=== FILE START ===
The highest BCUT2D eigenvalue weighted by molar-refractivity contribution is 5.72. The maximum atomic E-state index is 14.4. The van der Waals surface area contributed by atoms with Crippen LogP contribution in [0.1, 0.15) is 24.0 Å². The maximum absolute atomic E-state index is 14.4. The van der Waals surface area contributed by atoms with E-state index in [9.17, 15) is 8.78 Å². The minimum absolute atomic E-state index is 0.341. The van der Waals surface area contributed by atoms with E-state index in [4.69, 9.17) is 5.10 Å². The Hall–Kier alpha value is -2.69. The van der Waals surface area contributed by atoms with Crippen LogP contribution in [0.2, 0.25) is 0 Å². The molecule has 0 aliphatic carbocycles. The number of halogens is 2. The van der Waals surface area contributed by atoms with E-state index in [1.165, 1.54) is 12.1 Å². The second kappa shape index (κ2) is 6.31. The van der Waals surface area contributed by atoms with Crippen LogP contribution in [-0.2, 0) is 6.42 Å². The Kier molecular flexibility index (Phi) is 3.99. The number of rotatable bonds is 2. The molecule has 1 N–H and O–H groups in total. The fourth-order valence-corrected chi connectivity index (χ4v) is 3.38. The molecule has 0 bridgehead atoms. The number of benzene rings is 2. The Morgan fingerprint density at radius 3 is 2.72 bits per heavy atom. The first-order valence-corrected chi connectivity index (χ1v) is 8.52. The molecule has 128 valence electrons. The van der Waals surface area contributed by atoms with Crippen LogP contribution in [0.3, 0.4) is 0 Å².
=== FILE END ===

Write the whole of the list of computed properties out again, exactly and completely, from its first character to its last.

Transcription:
The highest BCUT2D eigenvalue weighted by molar-refractivity contribution is 5.72. The maximum atomic E-state index is 14.4. The van der Waals surface area contributed by atoms with Crippen LogP contribution in [0.1, 0.15) is 24.0 Å². The maximum absolute atomic E-state index is 14.4. The van der Waals surface area contributed by atoms with E-state index in [9.17, 15) is 8.78 Å². The minimum absolute atomic E-state index is 0.341. The van der Waals surface area contributed by atoms with E-state index in [4.69, 9.17) is 5.10 Å². The Hall–Kier alpha value is -2.69. The van der Waals surface area contributed by atoms with Crippen LogP contribution in [0.2, 0.25) is 0 Å². The molecule has 0 aliphatic carbocycles. The number of halogens is 2. The van der Waals surface area contributed by atoms with E-state index in [1.165, 1.54) is 12.1 Å². The second kappa shape index (κ2) is 6.31. The van der Waals surface area contributed by atoms with Crippen LogP contribution in [-0.2, 0) is 6.42 Å². The Kier molecular flexibility index (Phi) is 3.99. The number of rotatable bonds is 2. The molecule has 1 N–H and O–H groups in total. The fourth-order valence-corrected chi connectivity index (χ4v) is 3.38. The molecule has 0 bridgehead atoms. The number of benzene rings is 2. The Morgan fingerprint density at radius 3 is 2.72 bits per heavy atom. The first-order valence-corrected chi connectivity index (χ1v) is 8.52. The molecule has 128 valence electrons. The van der Waals surface area contributed by atoms with Crippen LogP contribution in [0.3, 0.4) is 0 Å².